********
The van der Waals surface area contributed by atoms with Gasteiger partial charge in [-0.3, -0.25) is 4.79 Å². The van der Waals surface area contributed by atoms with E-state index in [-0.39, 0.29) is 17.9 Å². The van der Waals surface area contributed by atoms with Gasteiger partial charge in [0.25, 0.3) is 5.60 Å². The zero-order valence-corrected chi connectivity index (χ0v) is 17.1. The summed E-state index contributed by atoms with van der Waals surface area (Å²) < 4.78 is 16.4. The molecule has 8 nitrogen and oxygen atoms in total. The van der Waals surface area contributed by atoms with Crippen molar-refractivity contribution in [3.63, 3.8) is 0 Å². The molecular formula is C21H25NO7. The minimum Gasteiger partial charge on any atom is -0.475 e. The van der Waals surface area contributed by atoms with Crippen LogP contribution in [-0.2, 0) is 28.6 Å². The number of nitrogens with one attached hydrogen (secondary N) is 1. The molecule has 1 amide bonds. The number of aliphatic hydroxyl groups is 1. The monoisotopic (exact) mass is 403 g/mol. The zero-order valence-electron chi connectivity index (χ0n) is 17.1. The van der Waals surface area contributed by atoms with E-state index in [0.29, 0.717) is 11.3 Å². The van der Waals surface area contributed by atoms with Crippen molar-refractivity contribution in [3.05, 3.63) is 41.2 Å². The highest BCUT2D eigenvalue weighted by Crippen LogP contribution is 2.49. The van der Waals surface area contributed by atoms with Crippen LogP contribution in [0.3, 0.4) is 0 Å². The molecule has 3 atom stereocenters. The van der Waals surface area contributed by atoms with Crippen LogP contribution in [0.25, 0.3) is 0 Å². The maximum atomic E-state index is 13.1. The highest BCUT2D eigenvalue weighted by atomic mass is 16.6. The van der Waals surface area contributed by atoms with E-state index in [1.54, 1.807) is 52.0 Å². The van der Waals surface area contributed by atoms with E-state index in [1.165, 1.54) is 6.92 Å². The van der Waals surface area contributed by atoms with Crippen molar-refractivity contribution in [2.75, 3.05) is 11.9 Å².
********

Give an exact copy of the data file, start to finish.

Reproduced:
The van der Waals surface area contributed by atoms with Gasteiger partial charge in [-0.3, -0.25) is 4.79 Å². The van der Waals surface area contributed by atoms with E-state index in [-0.39, 0.29) is 17.9 Å². The van der Waals surface area contributed by atoms with Gasteiger partial charge in [0.25, 0.3) is 5.60 Å². The zero-order valence-corrected chi connectivity index (χ0v) is 17.1. The summed E-state index contributed by atoms with van der Waals surface area (Å²) < 4.78 is 16.4. The molecule has 8 nitrogen and oxygen atoms in total. The van der Waals surface area contributed by atoms with Crippen molar-refractivity contribution in [3.63, 3.8) is 0 Å². The molecular formula is C21H25NO7. The minimum Gasteiger partial charge on any atom is -0.475 e. The van der Waals surface area contributed by atoms with Crippen LogP contribution in [-0.2, 0) is 28.6 Å². The number of nitrogens with one attached hydrogen (secondary N) is 1. The molecule has 1 amide bonds. The number of aliphatic hydroxyl groups is 1. The monoisotopic (exact) mass is 403 g/mol. The zero-order valence-electron chi connectivity index (χ0n) is 17.1. The van der Waals surface area contributed by atoms with E-state index in [0.29, 0.717) is 11.3 Å². The van der Waals surface area contributed by atoms with Crippen molar-refractivity contribution in [3.05, 3.63) is 41.2 Å². The highest BCUT2D eigenvalue weighted by Crippen LogP contribution is 2.49. The van der Waals surface area contributed by atoms with Crippen LogP contribution in [0.3, 0.4) is 0 Å². The molecule has 3 atom stereocenters. The van der Waals surface area contributed by atoms with Crippen LogP contribution in [0.25, 0.3) is 0 Å². The maximum atomic E-state index is 13.1. The highest BCUT2D eigenvalue weighted by atomic mass is 16.6. The van der Waals surface area contributed by atoms with E-state index in [1.54, 1.807) is 52.0 Å². The van der Waals surface area contributed by atoms with E-state index in [1.165, 1.54) is 6.92 Å². The van der Waals surface area contributed by atoms with Crippen molar-refractivity contribution in [2.75, 3.05) is 11.9 Å².